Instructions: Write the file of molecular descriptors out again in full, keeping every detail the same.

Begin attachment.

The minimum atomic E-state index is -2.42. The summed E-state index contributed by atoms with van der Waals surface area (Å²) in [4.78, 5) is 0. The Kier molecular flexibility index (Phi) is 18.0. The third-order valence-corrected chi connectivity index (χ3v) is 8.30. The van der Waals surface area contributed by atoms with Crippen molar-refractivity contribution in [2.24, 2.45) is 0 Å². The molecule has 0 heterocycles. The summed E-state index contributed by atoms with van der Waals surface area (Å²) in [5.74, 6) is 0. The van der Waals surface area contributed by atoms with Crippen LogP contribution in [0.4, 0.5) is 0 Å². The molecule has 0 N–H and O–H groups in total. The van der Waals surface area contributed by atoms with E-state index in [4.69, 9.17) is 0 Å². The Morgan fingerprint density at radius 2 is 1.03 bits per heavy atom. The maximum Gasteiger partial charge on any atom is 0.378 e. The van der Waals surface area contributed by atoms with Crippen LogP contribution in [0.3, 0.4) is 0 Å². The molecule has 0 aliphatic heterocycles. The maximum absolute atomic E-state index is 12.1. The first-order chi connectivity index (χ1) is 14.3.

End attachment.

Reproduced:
The minimum atomic E-state index is -2.42. The summed E-state index contributed by atoms with van der Waals surface area (Å²) in [4.78, 5) is 0. The Kier molecular flexibility index (Phi) is 18.0. The third-order valence-corrected chi connectivity index (χ3v) is 8.30. The van der Waals surface area contributed by atoms with Crippen molar-refractivity contribution in [2.24, 2.45) is 0 Å². The molecule has 0 heterocycles. The summed E-state index contributed by atoms with van der Waals surface area (Å²) in [5.74, 6) is 0. The van der Waals surface area contributed by atoms with Crippen LogP contribution in [0.4, 0.5) is 0 Å². The molecule has 0 N–H and O–H groups in total. The van der Waals surface area contributed by atoms with E-state index in [4.69, 9.17) is 0 Å². The Morgan fingerprint density at radius 2 is 1.03 bits per heavy atom. The maximum Gasteiger partial charge on any atom is 0.378 e. The van der Waals surface area contributed by atoms with Crippen LogP contribution in [0.3, 0.4) is 0 Å². The molecule has 0 aliphatic heterocycles. The maximum absolute atomic E-state index is 12.1. The first-order chi connectivity index (χ1) is 14.3.